INSTRUCT: An Approach to Student Modeling

SINT - a Symbolic Integration Tutor

Abstract: We present an intelligent tutoring system in the area of symbolic integration. The system is capable of solving problems step-by-step along with the student. SINT monitors the student while solving problems, informs the student of errors and provides individualized help and advice when appropriate. The main focus of the research was on student modeling. The technique developed, referred to as INSTRUCT, builds on two well-known paradigms, reconstructive modeling and model tracing, at the same time avoiding their major pitfalls. The approach is not only incremental but truly interactive, since it involves the student in explicit dialogues about his/her goals. The student model is used to guide the generation of instructional actions, like generation of explanations and new problems.

Proceedings of ITS'96 conference, Montreal, June 1996, Lecture Notes in Computer Science, C. Frasson, G. Gauthier, A. Lesgold (eds), Springer, pp.587-595.

INSTRUCT: Modeling Students by Asking Questions

Abstract: The paper reports an approach to inducing models of procedural skills from observed student performance. The approach, referred to as INSTRUCT, builds on two well-known techniques, reconstructive modeling and model tracing, at the same time avoiding their major pitfalls. INSTRUCT does not require prior empirical knowledge of student errors and is also neutral with respect to pedagogy and reasoning strategies applied by the student. Pedagogical actions and the student model are generated on-line, which allows for dynamic adaptation of instruction, problem generation and immediate feedback on student's errors. Furthermore, the approach is not only incremental but truly interactive, since it involves students in explicit dialogues about their goals and problem-solving decisions. Student behaviour is used as a source of information for user modeling and to compensate for the unreliability of the student model. INSTRUCT uses both implicit information about the steps the student performed or the explanations he or she asked for, and explicit information gained from the student's answers to direct question about his or her goals and operations being performed. Domain knowledge and the user model are used to focus the search on the portion of the problem space the student is likely to traverse while solving the problem at hand. The approach presented is examined in the context of SINT, an ITS for the domain of symbolic integration.

User Modeling and User-Adapted Interaction, Vol. 6, No. 4, pp. 273-302, 1996.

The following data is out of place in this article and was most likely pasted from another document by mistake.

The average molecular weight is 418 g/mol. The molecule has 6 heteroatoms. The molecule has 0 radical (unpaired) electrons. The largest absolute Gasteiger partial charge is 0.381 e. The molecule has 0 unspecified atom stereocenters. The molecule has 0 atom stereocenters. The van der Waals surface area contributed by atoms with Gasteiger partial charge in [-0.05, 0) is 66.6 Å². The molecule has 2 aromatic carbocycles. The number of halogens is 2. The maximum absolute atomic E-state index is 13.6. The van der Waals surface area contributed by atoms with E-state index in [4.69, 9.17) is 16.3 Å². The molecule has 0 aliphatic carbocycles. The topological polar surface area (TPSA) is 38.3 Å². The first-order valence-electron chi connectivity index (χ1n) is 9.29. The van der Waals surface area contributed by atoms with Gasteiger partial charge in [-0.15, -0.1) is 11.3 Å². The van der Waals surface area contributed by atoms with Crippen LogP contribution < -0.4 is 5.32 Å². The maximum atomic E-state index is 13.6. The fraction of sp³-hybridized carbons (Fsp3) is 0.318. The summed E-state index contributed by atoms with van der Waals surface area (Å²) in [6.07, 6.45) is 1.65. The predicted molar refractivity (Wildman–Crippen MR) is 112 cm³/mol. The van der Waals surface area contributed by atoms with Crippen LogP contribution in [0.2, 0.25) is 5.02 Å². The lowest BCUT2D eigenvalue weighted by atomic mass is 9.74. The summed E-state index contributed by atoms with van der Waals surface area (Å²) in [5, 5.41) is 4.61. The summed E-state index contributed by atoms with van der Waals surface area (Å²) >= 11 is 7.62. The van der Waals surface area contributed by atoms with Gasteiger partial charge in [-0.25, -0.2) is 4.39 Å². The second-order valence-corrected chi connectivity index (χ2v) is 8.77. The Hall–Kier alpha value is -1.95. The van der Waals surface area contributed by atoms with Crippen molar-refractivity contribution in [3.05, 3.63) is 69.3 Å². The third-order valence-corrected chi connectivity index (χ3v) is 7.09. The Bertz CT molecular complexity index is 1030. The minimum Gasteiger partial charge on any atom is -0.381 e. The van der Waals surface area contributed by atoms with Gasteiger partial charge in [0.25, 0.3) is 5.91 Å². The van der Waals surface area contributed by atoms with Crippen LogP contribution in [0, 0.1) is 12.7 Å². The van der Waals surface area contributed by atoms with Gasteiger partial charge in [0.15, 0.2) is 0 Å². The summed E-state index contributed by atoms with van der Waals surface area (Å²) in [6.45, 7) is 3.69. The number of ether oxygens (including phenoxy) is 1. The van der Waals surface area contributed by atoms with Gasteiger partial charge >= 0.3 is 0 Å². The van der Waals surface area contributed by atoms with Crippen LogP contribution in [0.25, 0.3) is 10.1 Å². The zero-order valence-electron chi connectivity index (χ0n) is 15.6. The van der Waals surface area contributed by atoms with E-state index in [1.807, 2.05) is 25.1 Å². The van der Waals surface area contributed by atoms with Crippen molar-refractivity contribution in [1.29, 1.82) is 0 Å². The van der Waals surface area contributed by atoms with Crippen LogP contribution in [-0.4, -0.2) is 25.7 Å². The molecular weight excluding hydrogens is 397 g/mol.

Interactive Reconstructive Student Modeling: a Machine Learning Approach

Reconstructive bug modeling is a well--known approach to student modeling in intelligent tutoring systems, suitable for modeling procedural tasks. Domain knowledge is decomposed into the set of primitive operators and the set of conditions of their applicability. Reconstructive modeling is capable of describing errors that come from irregular application of correct operators. The main obstacle to successfulness of this approach is such decomposition of domain knowledge to primitive operators with very low level of abstraction, so that bugs could never occur within them. The other drawback of this modeling scheme is its efficiency, since it is usually done off--line, due to vast search spaces involved.

This paper reports a novel approach to reconstructive modeling based on machine learning techniques for inducing procedures from traces. The approach overcomes the problems of reconstructive modeling by its interactive nature. It allows on--line model generation by using domain knowledge and knowledge about the student to focus the search on the portion of the problem space the student is likely to traverse while solving the problem. Furthermore, the approach is not only incremental but truly interactive, since it involves the student in explicit dialogs about his goals. In such a way, it is possible to determine whether the student knows the operator he is trying to apply. Pedagogical actions and the student model are generated interchangeably, thus allowing for dynamic adaptation of instruction, problem generation and immediate feedback on student's errors. The approach presented is examined in the context of the SINT system, an ITS for the domain of symbolic integration.

Int. J. Human-Computer Interaction, Vol 7(4), 385-401, 1995.

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